Designing for students and teachers
A digital hub for students and educators worldwide, empowering everyone in the classroom to have a voice, improving collaboration, communication and organization within schools.
Microsoft teams & The Assignments App
Assignments is specifically designed to cater to the needs of the education industry, allowing teachers to quickly assign work to their students, see who has and hasn't turned in their work, and to grade and sync those grades seamlessly with their school mandated systems. For students, it's a place where all their homework and class materials live, creating a consistent home for their school work and a place to view teacher feedback and keep up-to-date on their grades.
Originally we launched two views, one calendar and one list view. Whilst initially these were well received, we heard students were worried about missing assignments, specifically how do they know that the research paper that's due in three weeks needs to be started this week? Users also missed the toggles either side of the cards to switch between weeks, and the current date format didn't easily translate leaving confusion amongst international users.
(Left: Assignments list / Right: Assignments week overview)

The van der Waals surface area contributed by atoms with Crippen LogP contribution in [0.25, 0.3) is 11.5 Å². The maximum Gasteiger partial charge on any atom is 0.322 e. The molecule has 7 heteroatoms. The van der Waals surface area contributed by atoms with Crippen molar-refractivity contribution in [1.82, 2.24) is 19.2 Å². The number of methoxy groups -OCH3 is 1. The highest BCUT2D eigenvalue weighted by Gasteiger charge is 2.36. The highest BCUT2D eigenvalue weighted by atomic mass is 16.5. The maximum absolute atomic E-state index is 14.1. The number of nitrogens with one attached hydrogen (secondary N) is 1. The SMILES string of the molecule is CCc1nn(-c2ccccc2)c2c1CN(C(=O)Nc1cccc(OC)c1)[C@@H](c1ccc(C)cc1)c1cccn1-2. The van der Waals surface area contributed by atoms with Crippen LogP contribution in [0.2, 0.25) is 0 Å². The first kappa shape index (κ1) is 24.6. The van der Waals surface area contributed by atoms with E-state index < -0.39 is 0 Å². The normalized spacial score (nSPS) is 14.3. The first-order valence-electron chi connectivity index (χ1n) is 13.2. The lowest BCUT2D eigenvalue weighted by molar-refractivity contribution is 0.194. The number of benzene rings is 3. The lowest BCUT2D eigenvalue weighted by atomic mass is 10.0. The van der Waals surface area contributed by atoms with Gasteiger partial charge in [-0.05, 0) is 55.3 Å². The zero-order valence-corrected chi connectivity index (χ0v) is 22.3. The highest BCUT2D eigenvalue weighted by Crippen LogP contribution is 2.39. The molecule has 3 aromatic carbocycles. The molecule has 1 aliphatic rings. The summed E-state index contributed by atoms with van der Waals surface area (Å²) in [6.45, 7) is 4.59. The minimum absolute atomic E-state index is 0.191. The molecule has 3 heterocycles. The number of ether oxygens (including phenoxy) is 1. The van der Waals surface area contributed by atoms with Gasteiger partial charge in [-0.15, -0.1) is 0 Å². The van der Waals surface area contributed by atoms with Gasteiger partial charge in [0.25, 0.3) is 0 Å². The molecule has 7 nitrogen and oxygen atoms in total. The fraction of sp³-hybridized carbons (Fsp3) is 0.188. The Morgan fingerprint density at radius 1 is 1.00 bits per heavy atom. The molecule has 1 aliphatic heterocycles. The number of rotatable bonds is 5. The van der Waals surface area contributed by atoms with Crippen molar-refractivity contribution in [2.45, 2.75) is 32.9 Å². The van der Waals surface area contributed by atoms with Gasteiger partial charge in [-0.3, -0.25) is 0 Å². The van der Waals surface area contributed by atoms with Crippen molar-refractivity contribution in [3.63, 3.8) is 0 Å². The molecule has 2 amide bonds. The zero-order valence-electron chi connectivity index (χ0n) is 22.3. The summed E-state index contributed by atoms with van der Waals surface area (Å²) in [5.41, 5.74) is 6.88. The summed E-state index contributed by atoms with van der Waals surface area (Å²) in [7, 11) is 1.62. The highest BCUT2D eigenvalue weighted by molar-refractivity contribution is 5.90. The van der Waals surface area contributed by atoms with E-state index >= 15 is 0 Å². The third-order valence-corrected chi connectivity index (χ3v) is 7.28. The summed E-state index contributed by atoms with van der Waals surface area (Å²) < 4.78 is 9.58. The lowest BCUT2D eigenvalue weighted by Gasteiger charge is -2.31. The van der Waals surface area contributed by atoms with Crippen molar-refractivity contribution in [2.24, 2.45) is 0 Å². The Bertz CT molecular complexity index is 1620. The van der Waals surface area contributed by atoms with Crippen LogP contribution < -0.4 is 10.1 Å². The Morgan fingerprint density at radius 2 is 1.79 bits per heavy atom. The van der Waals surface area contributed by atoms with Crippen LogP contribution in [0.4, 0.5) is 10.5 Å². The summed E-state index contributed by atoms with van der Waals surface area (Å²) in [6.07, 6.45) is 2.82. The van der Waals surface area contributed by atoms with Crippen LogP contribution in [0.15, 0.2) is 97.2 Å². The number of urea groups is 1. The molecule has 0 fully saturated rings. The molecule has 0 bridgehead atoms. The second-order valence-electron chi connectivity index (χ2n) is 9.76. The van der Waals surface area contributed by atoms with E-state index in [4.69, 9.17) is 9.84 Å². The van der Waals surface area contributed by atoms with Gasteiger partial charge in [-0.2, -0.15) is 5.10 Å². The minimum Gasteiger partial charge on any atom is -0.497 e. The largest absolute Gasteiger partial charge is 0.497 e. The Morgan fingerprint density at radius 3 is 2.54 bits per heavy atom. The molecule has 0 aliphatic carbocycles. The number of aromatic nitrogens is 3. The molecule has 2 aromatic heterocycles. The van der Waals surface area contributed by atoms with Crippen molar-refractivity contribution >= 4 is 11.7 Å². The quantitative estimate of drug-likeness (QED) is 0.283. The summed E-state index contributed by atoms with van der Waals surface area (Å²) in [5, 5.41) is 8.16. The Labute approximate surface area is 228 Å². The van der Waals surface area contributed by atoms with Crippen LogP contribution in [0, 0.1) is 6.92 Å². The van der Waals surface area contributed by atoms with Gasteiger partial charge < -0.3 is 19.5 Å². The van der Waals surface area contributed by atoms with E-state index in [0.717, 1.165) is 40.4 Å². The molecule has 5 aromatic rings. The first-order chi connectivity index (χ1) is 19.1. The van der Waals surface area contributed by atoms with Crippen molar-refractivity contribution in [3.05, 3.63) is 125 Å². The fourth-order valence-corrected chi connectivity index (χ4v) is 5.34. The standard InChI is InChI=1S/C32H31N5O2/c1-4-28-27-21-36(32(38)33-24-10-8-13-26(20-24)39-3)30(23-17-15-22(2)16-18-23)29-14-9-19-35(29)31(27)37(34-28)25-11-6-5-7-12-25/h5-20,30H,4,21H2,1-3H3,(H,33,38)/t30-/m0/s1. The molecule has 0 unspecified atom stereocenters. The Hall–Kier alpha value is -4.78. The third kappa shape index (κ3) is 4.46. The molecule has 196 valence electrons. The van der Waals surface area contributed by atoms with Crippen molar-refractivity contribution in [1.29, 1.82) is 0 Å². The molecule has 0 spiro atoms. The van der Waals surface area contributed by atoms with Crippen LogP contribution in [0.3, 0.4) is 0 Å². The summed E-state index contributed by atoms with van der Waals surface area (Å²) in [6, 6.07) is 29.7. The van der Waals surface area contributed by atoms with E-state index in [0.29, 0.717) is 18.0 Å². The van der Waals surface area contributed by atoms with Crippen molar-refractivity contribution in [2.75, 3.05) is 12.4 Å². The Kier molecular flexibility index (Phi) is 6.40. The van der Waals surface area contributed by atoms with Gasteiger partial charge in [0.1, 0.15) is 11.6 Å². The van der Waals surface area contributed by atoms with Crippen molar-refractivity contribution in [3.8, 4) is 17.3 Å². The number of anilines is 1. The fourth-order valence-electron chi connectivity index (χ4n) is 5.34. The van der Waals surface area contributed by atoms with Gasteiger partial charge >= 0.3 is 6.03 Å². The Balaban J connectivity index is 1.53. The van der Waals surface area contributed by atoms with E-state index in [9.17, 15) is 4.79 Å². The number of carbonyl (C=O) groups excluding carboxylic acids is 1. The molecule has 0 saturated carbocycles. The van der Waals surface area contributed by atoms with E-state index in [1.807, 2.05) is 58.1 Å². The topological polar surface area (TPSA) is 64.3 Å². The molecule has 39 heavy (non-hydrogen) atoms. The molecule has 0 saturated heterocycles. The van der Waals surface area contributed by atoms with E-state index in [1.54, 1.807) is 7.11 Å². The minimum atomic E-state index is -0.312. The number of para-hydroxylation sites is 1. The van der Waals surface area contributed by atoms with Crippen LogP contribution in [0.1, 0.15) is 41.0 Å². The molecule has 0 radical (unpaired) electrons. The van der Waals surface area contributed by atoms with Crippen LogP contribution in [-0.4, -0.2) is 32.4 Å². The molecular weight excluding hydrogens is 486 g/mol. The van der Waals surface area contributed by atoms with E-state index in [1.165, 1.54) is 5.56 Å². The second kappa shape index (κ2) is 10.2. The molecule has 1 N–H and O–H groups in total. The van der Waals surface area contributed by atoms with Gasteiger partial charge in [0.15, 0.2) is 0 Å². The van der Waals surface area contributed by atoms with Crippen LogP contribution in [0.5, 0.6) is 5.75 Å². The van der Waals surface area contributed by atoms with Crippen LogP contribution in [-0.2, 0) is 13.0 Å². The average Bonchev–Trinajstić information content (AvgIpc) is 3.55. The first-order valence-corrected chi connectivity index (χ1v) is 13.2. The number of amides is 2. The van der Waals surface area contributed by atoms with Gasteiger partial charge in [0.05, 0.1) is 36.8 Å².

Research & usage
We asked students and teachers what they wanted to see and what they felt was currently missing, where their pain points were and discovered what tasks currently felt easy and enjoyable to them. We saw that the five day week didn't align with the needs of every school and the varying card lengths in the list view felt lazy (as well as not aligning to other Microsoft patterns). Our number one request on user voice was also for a calendar view of assignments. We received this feedback over the course of the first 6 months after our initial launch, and saw a desire from our customers for a simpler and more focused assignment view.
Card sorting & Information Hierarchy
To begin redesigning the assignment view, we began with the assignment cards themselves. We revisited our card sorting exercise to identify information was the most useful at a glance and what they were comfortable searching a little harder for. This helped us to develop a metric to help evaluate our designs moving forward and to keep the focus at what works better for our customers.
Teacher Card
1. Student submission
2. Grading status
3. Due date
4. Assignment name
5. Class
Student Card
1. Status
2. Points available
3. Grade (after due date)
4. Due date
5. Assignment name
6. Class
Foundational Needs
Teachers not only instruct, they also help troubleshoot and problem solve technology every class period, championing our product to their students. The more similar a teacher's view is to a student's, the more confident they feel in assisting and teaching students to use the product with them. Another top user request was to have a way for the teachers to enter a student preview mode, to know how the assignment is appearing for their students and for the two current user views to reflect one another more.
USER flow (Teacher)
This helped translate into a consistency between both the look and feel of the Assignments app, as well as the user flows. The current flow itself felt natural to students and teachers and so we tried to not deter from the current mental model unless we hit one of their pain points.